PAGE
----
BikeCo.com New Bike Delivery Overview
Thank you for purchasing your new bike through BikeCo.com. We pride ourselves on providing the ultimate setup in MTB. This write-up covers basic points to help you quickly dial your bike.
Below you will find tips and tricks as well as best practices to maximize performance and longevity of your new bike.
Do not hesitate to reach out to our sales staff with ANY questions about your new purchase!
Assembling your bike
Most bikes are delivered in a four major assemblies.
Fork & Front Brake
Front & Rear Wheels with Tires, Cassette, & Rotors. (typically shipped without tire sealant in the tires.)
Here’s a quick video on the basics of bike assembly as shipped (note my courtyard build center hahaha…)
Common Question on DT Swiss Wheels
We’ve had a lot of questions on DT Swiss Spacers. The DT Swiss wheels ship with a protective plastic insert to protect the wheel, bearings, spokes, etc. However, the spacer is quite a tight fit.
DT Swiss rear hub as shipped (without Cassette or Brake Rotor).
A very common issue – when you remove the protective spacer the hub spacer stays attached.
Shipping spacer correctly removed with hub spacer installed.
Front DT Swiss Hub with inside and outside hub spacers installed correctly.
A basic build requires the fork to be installed, headset spacers set to preference (more on that below), stem/bars installed, rear derailleur bolted to hanger, wheels hung, tubeless fluid added, possibly brake calipers aligned as well as a headset adjustment.
In case you need a quick refresher, check out MTB HEADSET ADJUSTMENT
If you have any questions on how to assembly your bike reach out to BikeCo or utilize a reputable local shop!
You’ve got the bike together! Now it’s time for the fun part – initial setup.
BOL T CHECKS!
Importance of Torque and Bolt Checks – here’s a refresher on why MTB Torque & Bolt Checks are critical to your bikes’ performance and your safety.
Dialing in your controls for ease of operation is critical. The best bike in the world won’t ride right with a poor setup. Here are some important themes to understand.
Handlebar angle dramatically effects steering personality. Your handlebars have been setup for neutral handling with the rise approximately parallel to the fork stanchions. Very small adjustments to handlebar angle speed or slow the bike’s handling.
Rolled too far back will slow the handling, making the bike lethargic. Too far forward speeds the handling, making the bike nervous.
Don’t rotate your handlebars to increase or decrease reach – this is done with stem length!
The total width of your bars will depend on your physical build as well as preference. Proper handlebar width allows riders to drive power from their shoulders through their hands. Imagine doing a pushup – the right width gives you the best balance and power.
We try to err a bit too wide on new bikes. It is easy to trim them down, tough to weld them back!
Check out BikeCo’s MTB HANDLEBAR SETUP CONCEPTS blog for more info.
Stem / Stem Spacers
Stem length is important to your bike’s performance. Too long of a stem may not allow a rider to comfortably sit far enough back when descending steeps. Conversely too short of a stem may not provide enough front end weight leading to wandering, particularly uphill.
Stem Spacers: We provide 30mm of stem spacers to fine tune your positioning. The bike has been setup in a general position for your height. You may raise or lower the stem height to maximize performance for your riding based on preference. Some things to look out for: If your stem spacing is too tall you may lose some front end control as it is harder to drive power down through your shoulders into the bars. If your stem is too low the bike will feel like it is trying to drive back / under you in the steeps.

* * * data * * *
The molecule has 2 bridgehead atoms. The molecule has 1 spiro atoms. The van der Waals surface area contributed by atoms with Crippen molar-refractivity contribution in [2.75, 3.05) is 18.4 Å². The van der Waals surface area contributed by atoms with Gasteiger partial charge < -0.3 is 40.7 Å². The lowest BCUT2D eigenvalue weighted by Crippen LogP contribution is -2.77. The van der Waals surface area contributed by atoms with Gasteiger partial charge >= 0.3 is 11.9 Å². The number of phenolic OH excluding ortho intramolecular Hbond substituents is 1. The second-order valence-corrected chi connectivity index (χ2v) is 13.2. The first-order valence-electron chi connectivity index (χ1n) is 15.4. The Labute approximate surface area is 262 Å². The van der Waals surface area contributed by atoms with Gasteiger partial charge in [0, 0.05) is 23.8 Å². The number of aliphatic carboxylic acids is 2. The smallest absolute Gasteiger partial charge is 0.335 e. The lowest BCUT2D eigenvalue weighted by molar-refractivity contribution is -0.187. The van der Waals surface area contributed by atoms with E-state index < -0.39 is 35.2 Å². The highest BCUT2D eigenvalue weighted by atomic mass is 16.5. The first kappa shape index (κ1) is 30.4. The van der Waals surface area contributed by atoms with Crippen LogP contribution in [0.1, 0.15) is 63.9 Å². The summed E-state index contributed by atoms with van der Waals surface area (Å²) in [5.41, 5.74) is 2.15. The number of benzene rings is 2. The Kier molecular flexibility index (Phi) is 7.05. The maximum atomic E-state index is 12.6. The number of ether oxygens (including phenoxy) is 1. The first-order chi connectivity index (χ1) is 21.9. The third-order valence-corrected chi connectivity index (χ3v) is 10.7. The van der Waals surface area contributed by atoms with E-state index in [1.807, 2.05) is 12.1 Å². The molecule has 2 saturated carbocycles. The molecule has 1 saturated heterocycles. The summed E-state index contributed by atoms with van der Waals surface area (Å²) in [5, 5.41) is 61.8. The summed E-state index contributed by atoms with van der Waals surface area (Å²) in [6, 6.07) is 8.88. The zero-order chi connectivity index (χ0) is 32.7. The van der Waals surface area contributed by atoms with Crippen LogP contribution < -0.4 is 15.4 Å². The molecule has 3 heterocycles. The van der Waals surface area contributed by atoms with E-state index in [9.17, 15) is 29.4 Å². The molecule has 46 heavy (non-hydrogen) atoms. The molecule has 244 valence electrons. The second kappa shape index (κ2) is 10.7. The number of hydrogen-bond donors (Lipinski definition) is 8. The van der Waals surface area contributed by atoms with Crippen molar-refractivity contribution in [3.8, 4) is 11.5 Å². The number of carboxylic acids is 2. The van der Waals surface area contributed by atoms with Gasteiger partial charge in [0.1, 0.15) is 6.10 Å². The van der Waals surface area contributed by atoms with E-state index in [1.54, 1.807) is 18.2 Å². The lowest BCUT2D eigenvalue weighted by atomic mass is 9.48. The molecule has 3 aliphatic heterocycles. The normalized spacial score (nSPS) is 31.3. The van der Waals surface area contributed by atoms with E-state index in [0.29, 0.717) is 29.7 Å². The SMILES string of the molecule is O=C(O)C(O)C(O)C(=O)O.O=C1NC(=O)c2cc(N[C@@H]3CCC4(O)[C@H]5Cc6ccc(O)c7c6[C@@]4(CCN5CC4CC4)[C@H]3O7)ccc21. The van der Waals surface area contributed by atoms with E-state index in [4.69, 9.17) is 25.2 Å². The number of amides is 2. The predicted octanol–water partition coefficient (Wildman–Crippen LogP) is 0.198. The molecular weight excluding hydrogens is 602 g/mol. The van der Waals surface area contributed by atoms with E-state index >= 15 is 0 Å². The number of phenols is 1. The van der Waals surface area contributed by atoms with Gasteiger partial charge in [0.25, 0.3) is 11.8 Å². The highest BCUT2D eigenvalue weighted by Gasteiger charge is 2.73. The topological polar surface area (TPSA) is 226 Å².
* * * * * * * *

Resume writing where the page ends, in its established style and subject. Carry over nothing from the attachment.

Install the Brake Levers so your wrist in a neutral position (straight) when you are riding utilizing the brakes. ie – my hand to arm angle is straight when I am in descending position (when I would be using my brakes more), and slightly cocked when seated climbing (when I would use brakes less often).
Adjust the brakes laterally on the bar and the lever throw as needed to allow your finger to sit into the pocket at the end of the lever for best performance and leverage.
More on Cockpit Setup
Want to dig deeper on cockpit setup? Check out SETTING UP MTB COCKPIT CONTROLS on our Tips & Tricks blog to learn more. Then read BRIAN LOPES COCKPIT SETUP – pretty awesome when pro riders read your blog and take time to send their thoughts along!
More on Brakes
CONSULT A PROFESSIONAL WITH ANY QUESTIONS ON BRAKES
Below are some tips on brake usage as well as common issues you may come across. If you have any questions on your brakes, or bike in general, don’t hesitate to contact us.
Ergonomic Brake Alignment
Getting your brakes where your arm is basically straight (and comfortable!) in your descending position will help you ride harder and longer.
Bed In Your Brakes
New brakes and rotors need a handful of stops to achieve maximum power. Our mechanics have put a few stops onto your bike, but before you drop into your favorite trail a few additional bed in stops are a great idea.
How to Bed in MTB Brakes:
Ride your bike in your neighborhood or parking lot.
Heat is the biggest challenge to mountain bike brakes. Excess heat causes loss of power and noise. Ideal brake technique allows the brakes to cool between use. A rule of thumb is 3 seconds on 3 seconds off. DO NOT FLY OFF A CLIFF PRACTICING THIS – but hitting the brakes hard when you need them and allowing them to cool is best. Realizing where brake input can be maximized is important. For instance, it is better to hit the brakes hard at the top of a chute and roll in slower, rather than trying to desperately slow in the chute.
Overheated rotors appear darker or glazed. Rotors in this condition have considerably lower friction coefficient – which means your brakes have less power. Along with less power is a likelihood of squealing. Brake systems can be resurfaced as shown in the video below with cheap, blue, ammonia based window cleaner (NO PERFUMES) and sandpaper.
Contaminated pads lack power and are noisy. Mountain bike brake pads are extremely porous and absorb about anything that gets near them.
Contaminated pads tend to sound like a goose whether the system is hot or cold. These contaminated pads typically have to be replaced. Contaminated rotors will sometimes be salvaged by resurfacing (above).
Water, Muc-Off (or equivalent bike cleaner), and ammonia based window cleaner are the only chemicals I let anywhere near my brakes.
DO NOT USE BRAKE CLEANER. MOUNTAIN BIKE BRAKES DO NOT HAVE ENOUGH HEAT TO BURN IT BACK OFF. IT WILL DESTROY YOUR PADS.
Heat saturation can cause small bubbles in the brake lines which typically will settle in the brake lever. Bubbles can be detected from inconsistent feel in the brake lever. A quick bubble bleed will improve lever feel. Check out the link below for more info on best practices for bubble bleeding your brakes.
Learn more about here: TIPS & TRICKS MTB BRAKE BUBBLE BLEED VIDEO
IF YOU HAVE ANY QUESTIONS ON YOUR BRAKE FUNCTION CONSULT A PROFESSIONAL.